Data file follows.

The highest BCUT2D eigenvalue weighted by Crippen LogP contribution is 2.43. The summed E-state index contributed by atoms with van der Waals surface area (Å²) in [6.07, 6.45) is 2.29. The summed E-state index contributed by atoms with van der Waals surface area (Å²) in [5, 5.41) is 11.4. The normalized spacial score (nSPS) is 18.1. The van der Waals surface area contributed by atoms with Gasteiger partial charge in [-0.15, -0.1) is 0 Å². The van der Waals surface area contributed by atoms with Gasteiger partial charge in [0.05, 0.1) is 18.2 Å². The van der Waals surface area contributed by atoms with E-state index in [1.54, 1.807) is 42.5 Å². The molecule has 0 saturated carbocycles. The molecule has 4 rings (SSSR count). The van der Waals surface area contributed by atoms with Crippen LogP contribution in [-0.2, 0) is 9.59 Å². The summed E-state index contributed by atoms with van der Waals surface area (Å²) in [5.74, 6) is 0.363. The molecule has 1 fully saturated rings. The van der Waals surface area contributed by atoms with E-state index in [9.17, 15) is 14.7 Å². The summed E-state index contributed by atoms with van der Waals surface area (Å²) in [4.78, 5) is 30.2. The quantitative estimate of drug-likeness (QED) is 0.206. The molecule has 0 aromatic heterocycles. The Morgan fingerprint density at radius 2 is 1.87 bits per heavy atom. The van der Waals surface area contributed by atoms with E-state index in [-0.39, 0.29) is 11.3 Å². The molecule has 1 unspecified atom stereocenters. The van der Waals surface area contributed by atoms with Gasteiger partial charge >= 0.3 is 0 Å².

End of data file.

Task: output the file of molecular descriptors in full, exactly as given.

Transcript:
The highest BCUT2D eigenvalue weighted by Crippen LogP contribution is 2.43. The summed E-state index contributed by atoms with van der Waals surface area (Å²) in [6.07, 6.45) is 2.29. The summed E-state index contributed by atoms with van der Waals surface area (Å²) in [5, 5.41) is 11.4. The normalized spacial score (nSPS) is 18.1. The van der Waals surface area contributed by atoms with Gasteiger partial charge in [-0.15, -0.1) is 0 Å². The van der Waals surface area contributed by atoms with Gasteiger partial charge in [0.05, 0.1) is 18.2 Å². The van der Waals surface area contributed by atoms with E-state index in [1.54, 1.807) is 42.5 Å². The molecule has 0 saturated carbocycles. The molecule has 4 rings (SSSR count). The van der Waals surface area contributed by atoms with Crippen LogP contribution in [-0.2, 0) is 9.59 Å². The summed E-state index contributed by atoms with van der Waals surface area (Å²) in [5.74, 6) is 0.363. The molecule has 1 fully saturated rings. The van der Waals surface area contributed by atoms with E-state index in [9.17, 15) is 14.7 Å². The summed E-state index contributed by atoms with van der Waals surface area (Å²) in [4.78, 5) is 30.2. The quantitative estimate of drug-likeness (QED) is 0.206. The molecule has 0 aromatic heterocycles. The Morgan fingerprint density at radius 2 is 1.87 bits per heavy atom. The van der Waals surface area contributed by atoms with E-state index in [-0.39, 0.29) is 11.3 Å². The molecule has 1 unspecified atom stereocenters. The van der Waals surface area contributed by atoms with Gasteiger partial charge >= 0.3 is 0 Å².